Internet sites could be fined or blocked if they fail to tackle “online harms” such as terrorist propaganda and child abuse, under government plans.
The Department for Culture, Media and Sport has proposed an independent watchdog and a code of practice that tech companies would have to follow.
Senior managers would be held liable for breaches, with a possible levy on the industry to fund the regulator.
But one think tank called the plans a “historic attack” on freedom of speech.
The Online Harms White Paper covers a range of issues, including spreading terrorist content, child sex abuse, so-called revenge pornography, hate crimes, harassment and “fake news”.
Ministers also say social networks must tackle material that encourages self-harm and suicide, which became a prominent issue after 14-year-old Molly Russell took her own life in 2017.
After she died her family found distressing material about depression and suicide on her Instagram account. Molly’s father holds the social media giant partly responsible for her death.
Unveiling the proposals, Digital, Culture, Media and Sport Secretary Jeremy Wright said: “The era of self-regulation for online companies is over.
“Voluntary actions from industry to tackle online harms have not been applied consistently or gone far enough.”
What do the proposals say?
The paper calls for an independent regulator to hold internet companies to account.
Such a regulator would be funded by the tech industry. The government has not decided whether a new body will be established, or an existing one handed new powers.
The regulator will define a “code of best practice” that social networks and internet companies must adhere to.
As well as Facebook, Twitter and Google, the rules would apply to messaging services such as Snapchat and cloud storage services.
The regulator will have the power to fine companies and publish notices naming and shaming those that break the rules.
The government says it is also considering fines for individual company executives, or making search engines remove links to offending websites.
Ministers “envisage” that fines and warning notices to companies will be included in an eventual bill. They are further consulting over blocking harmful websites or stopping them from being listed by search engines.
Code of best practice
The white paper offers some suggestions that could be included in the code of best practice.
It suggests the spread of fake news could be tackled by forcing social networks to employ fact-checkers and promote legitimate news sources.
But the regulator will be allowed to define the code by itself.
The white paper also says social media companies should produce annual reports revealing how much harmful content has been found on their platforms.
The children’s charity NSPCC has been urging new regulation since 2017 and has repeatedly called for a legal duty of care to be placed on social networks.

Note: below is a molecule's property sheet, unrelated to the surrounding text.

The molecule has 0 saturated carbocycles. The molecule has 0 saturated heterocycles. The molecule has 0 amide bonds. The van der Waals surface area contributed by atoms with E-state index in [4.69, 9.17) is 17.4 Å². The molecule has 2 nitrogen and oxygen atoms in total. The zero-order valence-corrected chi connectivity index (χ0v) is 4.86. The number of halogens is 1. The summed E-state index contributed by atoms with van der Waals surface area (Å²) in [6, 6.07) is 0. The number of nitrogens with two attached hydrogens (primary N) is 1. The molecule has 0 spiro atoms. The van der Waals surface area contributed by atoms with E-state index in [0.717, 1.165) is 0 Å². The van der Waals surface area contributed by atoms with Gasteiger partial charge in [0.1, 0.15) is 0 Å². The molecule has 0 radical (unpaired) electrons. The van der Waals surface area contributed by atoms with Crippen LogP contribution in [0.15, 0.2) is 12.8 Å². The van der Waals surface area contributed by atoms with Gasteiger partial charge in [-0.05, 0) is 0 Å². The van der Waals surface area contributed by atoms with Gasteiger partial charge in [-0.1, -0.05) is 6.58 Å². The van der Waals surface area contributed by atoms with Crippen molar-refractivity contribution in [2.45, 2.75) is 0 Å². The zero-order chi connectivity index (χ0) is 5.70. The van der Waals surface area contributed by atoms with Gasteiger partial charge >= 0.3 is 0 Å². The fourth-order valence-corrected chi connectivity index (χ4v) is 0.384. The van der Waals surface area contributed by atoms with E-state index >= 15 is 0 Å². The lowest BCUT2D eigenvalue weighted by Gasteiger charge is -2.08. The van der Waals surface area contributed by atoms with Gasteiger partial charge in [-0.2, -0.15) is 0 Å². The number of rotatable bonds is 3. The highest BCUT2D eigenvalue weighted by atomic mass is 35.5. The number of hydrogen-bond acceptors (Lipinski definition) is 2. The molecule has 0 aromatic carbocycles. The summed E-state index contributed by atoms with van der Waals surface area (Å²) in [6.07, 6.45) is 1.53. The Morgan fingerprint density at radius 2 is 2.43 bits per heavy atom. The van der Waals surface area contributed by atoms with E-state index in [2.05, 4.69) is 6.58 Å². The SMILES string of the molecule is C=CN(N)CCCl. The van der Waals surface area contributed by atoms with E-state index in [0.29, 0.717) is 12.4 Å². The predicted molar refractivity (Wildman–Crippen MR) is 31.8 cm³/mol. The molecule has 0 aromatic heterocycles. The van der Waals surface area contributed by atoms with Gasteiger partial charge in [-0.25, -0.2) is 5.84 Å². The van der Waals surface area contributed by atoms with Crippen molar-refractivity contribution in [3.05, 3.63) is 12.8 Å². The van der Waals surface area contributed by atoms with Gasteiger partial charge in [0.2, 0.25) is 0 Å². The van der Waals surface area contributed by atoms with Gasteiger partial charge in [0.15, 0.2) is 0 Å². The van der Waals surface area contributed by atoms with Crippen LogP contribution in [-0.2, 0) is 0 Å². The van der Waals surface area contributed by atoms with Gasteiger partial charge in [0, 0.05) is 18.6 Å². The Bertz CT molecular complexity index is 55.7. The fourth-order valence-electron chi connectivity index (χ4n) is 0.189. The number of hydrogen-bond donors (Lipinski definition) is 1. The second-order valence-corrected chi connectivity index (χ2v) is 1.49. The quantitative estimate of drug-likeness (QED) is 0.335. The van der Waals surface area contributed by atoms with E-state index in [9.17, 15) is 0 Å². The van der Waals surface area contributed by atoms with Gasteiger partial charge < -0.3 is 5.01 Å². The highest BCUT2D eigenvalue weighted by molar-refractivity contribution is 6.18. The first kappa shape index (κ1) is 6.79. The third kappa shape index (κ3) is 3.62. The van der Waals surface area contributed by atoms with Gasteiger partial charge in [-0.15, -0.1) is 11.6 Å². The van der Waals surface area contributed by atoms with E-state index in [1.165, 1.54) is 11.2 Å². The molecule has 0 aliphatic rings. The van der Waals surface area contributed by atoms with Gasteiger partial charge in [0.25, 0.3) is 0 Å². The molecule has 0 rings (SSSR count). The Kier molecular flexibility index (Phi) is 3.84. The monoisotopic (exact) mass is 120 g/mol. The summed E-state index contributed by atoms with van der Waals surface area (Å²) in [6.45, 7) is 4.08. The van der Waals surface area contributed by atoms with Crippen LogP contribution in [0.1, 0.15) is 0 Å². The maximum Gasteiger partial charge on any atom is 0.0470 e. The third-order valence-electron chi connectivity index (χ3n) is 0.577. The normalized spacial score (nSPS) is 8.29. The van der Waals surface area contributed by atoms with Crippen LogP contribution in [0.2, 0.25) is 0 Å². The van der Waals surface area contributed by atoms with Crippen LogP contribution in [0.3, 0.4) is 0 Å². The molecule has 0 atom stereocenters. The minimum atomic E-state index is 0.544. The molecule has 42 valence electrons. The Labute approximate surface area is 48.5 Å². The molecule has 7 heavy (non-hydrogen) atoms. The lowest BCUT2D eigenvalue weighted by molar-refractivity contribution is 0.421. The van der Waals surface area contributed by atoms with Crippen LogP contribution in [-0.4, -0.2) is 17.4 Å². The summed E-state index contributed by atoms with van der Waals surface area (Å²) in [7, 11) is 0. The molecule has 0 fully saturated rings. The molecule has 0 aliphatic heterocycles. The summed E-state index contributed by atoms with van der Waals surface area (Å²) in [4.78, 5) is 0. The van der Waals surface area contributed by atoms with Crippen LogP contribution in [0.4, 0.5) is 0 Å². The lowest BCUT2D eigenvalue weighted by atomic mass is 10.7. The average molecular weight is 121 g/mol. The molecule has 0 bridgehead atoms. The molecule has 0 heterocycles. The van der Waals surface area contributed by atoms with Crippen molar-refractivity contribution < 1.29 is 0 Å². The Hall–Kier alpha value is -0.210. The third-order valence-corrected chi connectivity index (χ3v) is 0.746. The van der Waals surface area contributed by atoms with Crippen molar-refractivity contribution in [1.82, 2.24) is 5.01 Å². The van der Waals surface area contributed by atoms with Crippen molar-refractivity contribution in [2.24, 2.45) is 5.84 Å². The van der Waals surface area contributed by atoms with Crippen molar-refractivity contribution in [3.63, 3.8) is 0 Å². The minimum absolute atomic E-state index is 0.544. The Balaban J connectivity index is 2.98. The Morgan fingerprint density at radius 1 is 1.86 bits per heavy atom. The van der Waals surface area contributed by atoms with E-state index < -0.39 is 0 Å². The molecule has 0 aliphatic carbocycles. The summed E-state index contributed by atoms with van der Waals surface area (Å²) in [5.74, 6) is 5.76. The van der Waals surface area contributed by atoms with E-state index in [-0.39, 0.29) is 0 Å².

A spokeswoman said: “Time’s up for the social networks. They’ve failed to police themselves and our children have paid the price.”
But TechUK, an umbrella group representing the UK’s technology industry, said the government must be “clear about how trade-offs are balanced between harm prevention and fundamental rights”.
Matthew Lesh, head of research at free market think tank the Adam Smith Institute, went further.
He said: “The government should be ashamed of themselves for leading the western world in internet censorship.
“The proposals are a historic attack on freedom of speech and the free press.
“At a time when Britain is criticising violations of freedom of expression in states like Iran, China and Russia, we should not be undermining our freedom at home.”
And freedom of speech campaigners Article 19 warned that the government “must not create an environment that encourages the censorship of legitimate expression”.
A spokesman said: “Article 19 strongly opposes any duty of care being imposed on internet platforms.
“We believe a duty of care would inevitably require them to proactively monitor their networks and take a restrictive approach to content removal.
“Such actions could violate individuals’ rights to freedom of expression and privacy.”
On the face of it, this is a tough new regime – and ministers have acted upon the demands of charities like the NSPCC which want what they regard as the “Wild West Web” to be tamed.
But a closer look reveals all sorts of issues yet to be settled.
Will a whole new organisation be given the huge job of regulating the internet? Or will the job be handed to the media regulator Ofcom?
What sort of sanctions will be available to the regulator? And will they apply equally to giant social networks and to small organisations such as parents’ message boards?
Most tricky of all is how the regulator is going to rule on material that is not illegal but may still be considered harmful.
Take this example. Misinformation is listed as a potential harm, and Health Secretary Matt Hancock has talked about the damaging effects anti-vaccination campaigners have had.
So will the regulator tell companies that their duty of care means they must remove such material?
The government now plans to consult on its proposals. It may yet find that its twin aims of making the UK both the safest place in the world online and the best to start a digital business are mutually incompatible.
The BBC has a digital guide to life online for parents and young people: BBC Own It